Pete Epple Technical Editor
May 19, 2010
Photos By: Steve Baur, Courtesy of Ford Motor Company

Without question, cylinder-head porting is a science. The act of removing metal from the intake and exhaust ports to increase airflow has been used for decades, and in most cases, a skilled head porter can find substantial power gains. As technology has evolved, the advancements in machinery and tooling, along with the ability to monitor and alter airflow characteristics for testing off of the engine, has given even factory castings (in the right hands) the capability of producing enormous amounts of power. This is especially true with Ford's Three- and Four Valve modular heads.

If you own a pushrod small-block Ford, the choices for aftermarket cylinder heads are limitless. There are dozens of options, and even the ultra-affordable ones will out-perform stock iron heads ("Four Barrels of 5.0L Fun," p. 74). There are numerous castings and designs (meaning different size ports and combustion chambers) for many different applications and desired power levels.

Unfortunately, if one of Ford's modular engines powers your Pony, you're extremely limited in the aftermarket cylinder head department. With all but one aftermarket offering, the modular community is forced to rely on learned methods of getting the most from the stock parts. So you may be wondering what goes into a set of ported stock heads, and how much power is there over stock.

To get an inside look at what ported heads are all about and why they increase power, we spoke with some of the best in the business, including: Dave Jack of Dave Jack Cylinder Heads, Jim Kuntz of Kuntz and Company, and Ron Robart of Fox Lake Performance Products.

Porting 101
Porting a head properly involves more than just gutting material from the inside of the ports. Air acts like a fluid-its flow is affected by the shape and size of a given port, including the back of the valve and the valve job. Often engine builders remove material in specific places within the ports to improve flow characteristics. "Head porting is a pretty complicated subject," explains Dave Jack.

Air has mass and does not like to turn. Most port work is done to promote a cylinder head's flow characteristics around the valve. If you look at a cutaway of a cylinder head, the valve is the largest restriction in the air's path from the intake manifold to the combustion chamber. The idea is to improve flow and velocity because that will promote improved cylinder filling. You can't just open up the ports because that can result in reduced velocity. Velocity is important because the given valve is open for such a short time.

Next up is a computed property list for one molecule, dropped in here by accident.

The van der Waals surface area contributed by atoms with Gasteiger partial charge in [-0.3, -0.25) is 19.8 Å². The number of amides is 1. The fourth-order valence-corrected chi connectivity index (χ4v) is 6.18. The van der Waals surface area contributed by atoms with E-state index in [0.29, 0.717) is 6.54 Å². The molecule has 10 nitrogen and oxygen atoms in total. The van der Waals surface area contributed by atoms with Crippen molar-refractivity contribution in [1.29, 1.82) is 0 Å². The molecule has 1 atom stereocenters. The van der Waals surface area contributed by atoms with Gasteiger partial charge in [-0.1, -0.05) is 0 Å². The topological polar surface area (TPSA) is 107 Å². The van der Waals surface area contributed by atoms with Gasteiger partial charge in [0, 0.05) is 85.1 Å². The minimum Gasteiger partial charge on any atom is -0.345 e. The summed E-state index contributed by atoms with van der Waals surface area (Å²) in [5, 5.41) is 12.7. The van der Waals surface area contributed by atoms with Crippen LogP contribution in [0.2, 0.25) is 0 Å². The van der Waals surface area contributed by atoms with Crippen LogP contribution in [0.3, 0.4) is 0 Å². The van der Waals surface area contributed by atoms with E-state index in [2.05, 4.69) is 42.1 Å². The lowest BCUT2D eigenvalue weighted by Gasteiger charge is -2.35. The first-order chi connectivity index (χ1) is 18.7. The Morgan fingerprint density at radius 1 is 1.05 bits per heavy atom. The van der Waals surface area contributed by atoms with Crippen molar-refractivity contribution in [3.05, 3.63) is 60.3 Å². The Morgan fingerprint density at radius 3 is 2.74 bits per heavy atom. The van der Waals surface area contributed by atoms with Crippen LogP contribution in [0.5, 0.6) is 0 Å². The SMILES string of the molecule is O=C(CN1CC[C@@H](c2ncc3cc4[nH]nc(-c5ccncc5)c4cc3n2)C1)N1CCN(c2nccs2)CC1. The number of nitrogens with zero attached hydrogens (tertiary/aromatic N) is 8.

"When we look at porting a head, we first pick out the problem areas," explains Jim Kuntz. "After we analyze the ports, there is a lot of math to do before we start porting. The cross-section and the taper in the ports need to be right or the head won't flow." Taper promotes velocity, making it a very important part of any port.

By nature, air flows best in straight line. Because this is so, velocity is extremely important in the bowl or pocket area of an intake port. Most cylinder heads are designed with low-angle ports (meaning the intake port is laid over, not straight up and down) to fit under stock hoods, and there are sharp turns in the port. Thus, the radiuses are trouble spots from the start. Being that air doesn't turn well, head porters will machine the heads to improve air movement around these turns.

As air travels through the port, it has momentum. The moving air must slow down to turn. One way to manipulate the air is by building up or raising the port floor. To accomplish this, an engine builder can weld material back into the port and machine it to the shape he desires (epoxy can also be used on the intake side). Another way for an engine builder to control air movement is with the valveguide boss. Though it appears to restrict flow, when it's shaped correctly the valveguide boss will actually help the air turn by promoting a swirling effect.

Ram tuning is also something engine builders take into account when porting cylinder heads. The ramming effect happens when the valves open and close in a cylinder head. A wave of pressure flows back through the cylinder head and into the intake manifold before returning to the cylinder head.

Port size and shape is extremely important when it comes to the ramming effect. A properly sized and shaped port, combined with the right length runner (in the intake manifold), can boost the potential of airflow in the port just. In a perfect world, this pressure wave has the potential to provide greater cylinder fill just before the intake valve closes, ramming the incoming air into the combustion chamber.